BP has again delayed tests on a new cap on its Gulf of Mexico wellhead for 24-hours to reduce risks of worsening the leak that has been spewing into the ocean for months.
Kent Wells, vice president of exploration and production at BP, said the delay was to make sure the test would "minimise any risk under all possible scenarios".
"This test is so important that the decision was taken to give them another 24 hours to make sure that this was the best possible test procedure we could execute," Wells said on Wednesday.
He said BP would look at the latest information around midday and decide if any changes are needed for the tests before moving forward.
The pressure test is designed to find out whether a 75-tonne cap, installed on Tuesday, can seal the devastating leak without threatening the structural integrity of the well.
BP first delayed the procedure on Tuesday after consultations with scientists and engineers from the industry, government and the oil company.
More analysis needed
Officials said they were running more analysis on the cap before trying to close the wellhead after previous efforts to halt the worst offshore spill in US history failed.
But US officials fear that if the pressure caused by shutting off the flow of oil increases too quickly, it could send oil shooting up from a new leak on the sea floor.
The latest cap is only meant to be a temporary fix, but if it can withstand the pressure, the leak would be halted, easing the urgency put on BP to finish drilling a relief well and concrete the site over to permanently stop the flow.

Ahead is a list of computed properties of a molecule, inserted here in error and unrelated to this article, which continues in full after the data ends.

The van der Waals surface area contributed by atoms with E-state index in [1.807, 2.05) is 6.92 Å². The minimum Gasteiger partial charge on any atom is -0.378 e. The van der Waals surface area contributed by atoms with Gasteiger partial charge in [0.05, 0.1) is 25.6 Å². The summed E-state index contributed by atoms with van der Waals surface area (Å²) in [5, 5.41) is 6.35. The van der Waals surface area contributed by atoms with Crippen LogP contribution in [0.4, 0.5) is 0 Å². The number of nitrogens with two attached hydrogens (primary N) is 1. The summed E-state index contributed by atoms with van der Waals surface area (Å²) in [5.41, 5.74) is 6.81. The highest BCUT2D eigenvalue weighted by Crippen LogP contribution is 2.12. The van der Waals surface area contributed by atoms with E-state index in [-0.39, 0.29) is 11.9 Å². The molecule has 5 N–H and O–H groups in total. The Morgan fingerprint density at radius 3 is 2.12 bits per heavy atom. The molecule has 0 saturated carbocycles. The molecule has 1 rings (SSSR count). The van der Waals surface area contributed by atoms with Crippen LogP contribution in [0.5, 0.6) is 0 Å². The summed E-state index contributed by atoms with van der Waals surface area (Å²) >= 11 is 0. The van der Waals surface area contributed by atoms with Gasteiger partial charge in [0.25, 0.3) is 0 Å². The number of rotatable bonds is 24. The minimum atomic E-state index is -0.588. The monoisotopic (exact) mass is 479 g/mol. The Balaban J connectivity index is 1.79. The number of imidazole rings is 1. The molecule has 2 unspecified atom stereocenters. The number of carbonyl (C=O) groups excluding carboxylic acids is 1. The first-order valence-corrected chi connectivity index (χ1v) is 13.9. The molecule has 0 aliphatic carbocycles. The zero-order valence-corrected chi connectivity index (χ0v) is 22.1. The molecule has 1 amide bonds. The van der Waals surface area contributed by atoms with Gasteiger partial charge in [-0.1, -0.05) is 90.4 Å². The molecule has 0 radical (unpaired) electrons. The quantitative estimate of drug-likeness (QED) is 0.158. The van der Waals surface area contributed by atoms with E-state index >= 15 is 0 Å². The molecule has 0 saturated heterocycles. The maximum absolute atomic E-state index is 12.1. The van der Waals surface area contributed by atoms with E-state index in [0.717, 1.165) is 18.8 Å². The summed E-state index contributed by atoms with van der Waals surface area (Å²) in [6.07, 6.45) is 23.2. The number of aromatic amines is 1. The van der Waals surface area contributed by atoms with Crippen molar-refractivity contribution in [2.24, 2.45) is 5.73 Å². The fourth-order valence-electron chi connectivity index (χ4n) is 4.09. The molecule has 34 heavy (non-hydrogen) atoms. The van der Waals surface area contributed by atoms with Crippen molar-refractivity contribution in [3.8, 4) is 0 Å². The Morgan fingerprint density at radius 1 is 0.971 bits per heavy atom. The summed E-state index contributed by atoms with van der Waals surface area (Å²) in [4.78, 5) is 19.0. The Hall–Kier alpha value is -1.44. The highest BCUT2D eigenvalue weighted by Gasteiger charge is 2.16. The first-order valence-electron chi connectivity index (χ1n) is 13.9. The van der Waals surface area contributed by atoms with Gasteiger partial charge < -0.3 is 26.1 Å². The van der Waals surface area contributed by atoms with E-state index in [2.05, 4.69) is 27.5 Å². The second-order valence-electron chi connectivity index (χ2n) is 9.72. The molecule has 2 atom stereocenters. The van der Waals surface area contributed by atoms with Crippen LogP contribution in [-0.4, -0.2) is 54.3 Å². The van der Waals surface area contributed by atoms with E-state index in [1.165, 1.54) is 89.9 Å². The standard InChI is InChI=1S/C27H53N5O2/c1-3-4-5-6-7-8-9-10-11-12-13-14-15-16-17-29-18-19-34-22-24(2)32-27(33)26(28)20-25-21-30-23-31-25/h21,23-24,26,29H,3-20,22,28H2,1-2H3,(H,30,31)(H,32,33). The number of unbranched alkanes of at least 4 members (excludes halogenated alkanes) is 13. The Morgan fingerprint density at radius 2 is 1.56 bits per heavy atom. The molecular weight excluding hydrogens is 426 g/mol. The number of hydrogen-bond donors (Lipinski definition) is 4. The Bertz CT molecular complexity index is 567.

John Terrett, Al Jazeera's correspondent in Louisiana, on the Gulf coast, said scientists were very concerned about the pipe as no one knows what state it is in.
"The precise concern is that one of the new relief wells, which are thought to be the only guaranteed way to stop the gushing oil, is so close to the existing and possibly damaged bore hole that should there be some kind of rupture or break in its integrity it could damage the well," Terrett said.
"There is a real sense of deflation here in Louisiana, everyone was being cautiously optimistic and now it has all fallen flat.
"They [BP] are saying [they will start again in] 24 hours but how often have we been given deadlines that have slipped again and again. It's another PR disaster for a company that seems to have specialised in PR disasters."
The tests, which could mark a turning point in the massive environmental disaster, would last between six and 48 hours.
If tests progress as hoped, BP said no oil would flow from the well for the first time since a rig being drilled for BP by Transocean Ltd sank days after the April 20 explosion that killed 11 workers.
During the tests, two smaller siphoning systems will be turned off. However, BP warned the outcome was uncertain since the system has never been tested at such depths.
BP's leaking wellhead is about 1.6km underwater. The new cap was custom-designed and built for the leaking well.
If the cap is not sealed, BP intends to contain the whole of the oil flow by mid-July by siphoning it off through pipes to ships at the surface.
The only proven way to permanently kill the leak lies in the drilling of relief wells to intercept the ruptured one.
The first of two such wells started in May is expected to intercept it by the end of July and plug it with drilling mud and cement by mid-August.